This tutorial builds on a previous post for creating a rounded inset image from a square picture, this tutorial adds a complex border to make the image look like a stylish porthole.

Square image with no rounding or shadowing.

Before first post

After first post

Final image

The parts of the (w)hole

A side-on view of the porthole

The final image is made up of:

The original image which has a drop-shadow and border applied via css.

A 5px wide border that is grey on 3 sides and white at the top.

A dark grey 1px border to define the outer edge.

Adding content with pseudo-elements

It’s not possible to add more than one border to the div that displays the image, but we can add more items to get the additional borders we need. Doing this manually would be a pain, and would create extra html elements which we don’t need. Fortunately, we can generate everything that we need in css with the :before and :after pseudo elements. This technique is lifted wholesale from Nicolas Gallagher’s website, so look there for more detail on the technique.

Changes to the original code

The image itself is moved from the image div and put onto the pseudo :after element we create so that it appears on top of the others. All of the sizes are also changed to match the additional size needed for the borders we are adding.

The new css for the portholes is below:

Css

.image
{
/*Rounded edges*/
-moz-border-radius: 33px; /* FF1+ */
-webkit-border-radius: 33px; /* Saf3-4 */
border-radius: 33px; /* Opera 10.5, IE 9, Saf5, Chrome */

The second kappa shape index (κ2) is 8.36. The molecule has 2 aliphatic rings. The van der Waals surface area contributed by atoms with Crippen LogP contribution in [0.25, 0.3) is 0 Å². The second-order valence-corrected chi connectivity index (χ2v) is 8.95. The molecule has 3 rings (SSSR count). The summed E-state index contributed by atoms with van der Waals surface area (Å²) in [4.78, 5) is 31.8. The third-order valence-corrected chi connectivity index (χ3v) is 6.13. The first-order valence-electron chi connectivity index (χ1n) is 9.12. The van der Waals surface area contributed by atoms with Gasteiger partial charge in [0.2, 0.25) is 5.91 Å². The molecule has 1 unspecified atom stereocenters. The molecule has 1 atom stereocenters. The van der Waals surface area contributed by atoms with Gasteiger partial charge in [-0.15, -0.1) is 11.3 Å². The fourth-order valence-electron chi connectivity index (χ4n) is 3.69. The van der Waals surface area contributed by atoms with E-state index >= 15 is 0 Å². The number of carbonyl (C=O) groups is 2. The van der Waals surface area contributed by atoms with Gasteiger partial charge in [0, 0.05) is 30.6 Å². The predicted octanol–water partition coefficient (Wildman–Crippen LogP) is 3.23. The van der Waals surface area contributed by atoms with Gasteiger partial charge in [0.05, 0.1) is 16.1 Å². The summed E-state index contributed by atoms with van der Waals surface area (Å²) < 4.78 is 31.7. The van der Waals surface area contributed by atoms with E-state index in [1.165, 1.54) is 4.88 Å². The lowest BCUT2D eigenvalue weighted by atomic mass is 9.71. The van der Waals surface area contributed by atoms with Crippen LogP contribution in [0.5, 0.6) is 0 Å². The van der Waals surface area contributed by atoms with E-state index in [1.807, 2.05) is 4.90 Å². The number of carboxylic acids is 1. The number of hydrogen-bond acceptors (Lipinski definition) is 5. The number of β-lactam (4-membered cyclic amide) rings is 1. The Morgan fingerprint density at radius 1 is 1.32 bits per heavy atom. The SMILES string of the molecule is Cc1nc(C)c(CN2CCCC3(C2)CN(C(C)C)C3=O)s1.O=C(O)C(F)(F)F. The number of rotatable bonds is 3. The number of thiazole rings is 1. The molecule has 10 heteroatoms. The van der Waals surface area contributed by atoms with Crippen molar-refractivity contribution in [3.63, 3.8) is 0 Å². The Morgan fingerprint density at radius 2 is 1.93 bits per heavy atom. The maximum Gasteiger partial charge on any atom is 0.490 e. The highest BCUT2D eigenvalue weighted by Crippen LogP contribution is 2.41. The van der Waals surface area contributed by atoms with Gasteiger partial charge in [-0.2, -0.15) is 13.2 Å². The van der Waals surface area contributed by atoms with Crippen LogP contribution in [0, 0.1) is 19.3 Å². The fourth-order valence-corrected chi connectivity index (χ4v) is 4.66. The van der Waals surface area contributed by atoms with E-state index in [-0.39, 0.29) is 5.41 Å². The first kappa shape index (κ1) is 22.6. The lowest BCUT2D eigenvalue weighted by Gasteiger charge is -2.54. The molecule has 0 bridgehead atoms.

background-repeat:no-repeat;
border:1px solid #CCCCCC;
display:block;
height:66px;
overflow:hidden;
position:relative;
margin:10px;
width:66px;
z-index:1;
}

.image:before
{
content:””;

/*Rounded edges*/
-moz-border-radius: 33px; /* FF1+ */
-webkit-border-radius: 33px; /* Saf3-4 */
border-radius: 33px; /* Opera 10.5, IE 9, Saf5, Chrome */

position:absolute;
z-index:-1;
top:0px;
left:0px;
right:0px;
bottom:0px;
border:5px solid #ccc;
border-color:#fefefe #f0f0f0 #eaeaea #f0f0f0;
}

.image:after
{
content:””;
background:#fff url(../images/finance.jpg) no-repeat 0 0;

/*Shadows*/
-moz-box-shadow:inset 0px 2px 8px #333; /* FF3.5+ */
-webkit-box-shadow:inset 0px 2px 8px #000; /* Saf3.0+*/
box-shadow:inset 0px 2px 8px #333; /* Opera 10.5, IE 9 */

/*Glow effect*/
-webkit-mask-box-image:url(../images/circle60pxglow.png);

/*Rounded edges*/
-moz-border-radius: 33px; /* FF1+ */
-webkit-border-radius: 33px; /* Saf3-4 */
border-radius: 33px; /* Opera 10.5, IE 9, Saf5, Chrome */

position:absolute;
z-index:-1;
top:5px;
left:5px;
right:5px;
bottom:5px;
border:1px solid #999;
}

Internet Explorer

IE6 and IE7 don’t recognise the Pseudo elements at all which in this case means that our image won’t show at all. To work around this we can use a hack to move the background image back to the image div.

Css
Add the following to the .image{} declaration:

/*IE6/7 hacks*/
*background:#fff url(../images/finance.jpg) no-repeat 0 0;
*width:60px;
*height:60px;

Obviously if you’re using something like Modernizr or conditional comments then you need to drop the hacks and add the appropriate css elsewhere.

If you find this tutorial useful, or have a better way of doing something please let me know in the comments.

References

This design would not have been possible without this excellent article by Nicholas Gallagher:
http://nicolasgallagher.com/multiple-backgrounds-and-borders-with-css2/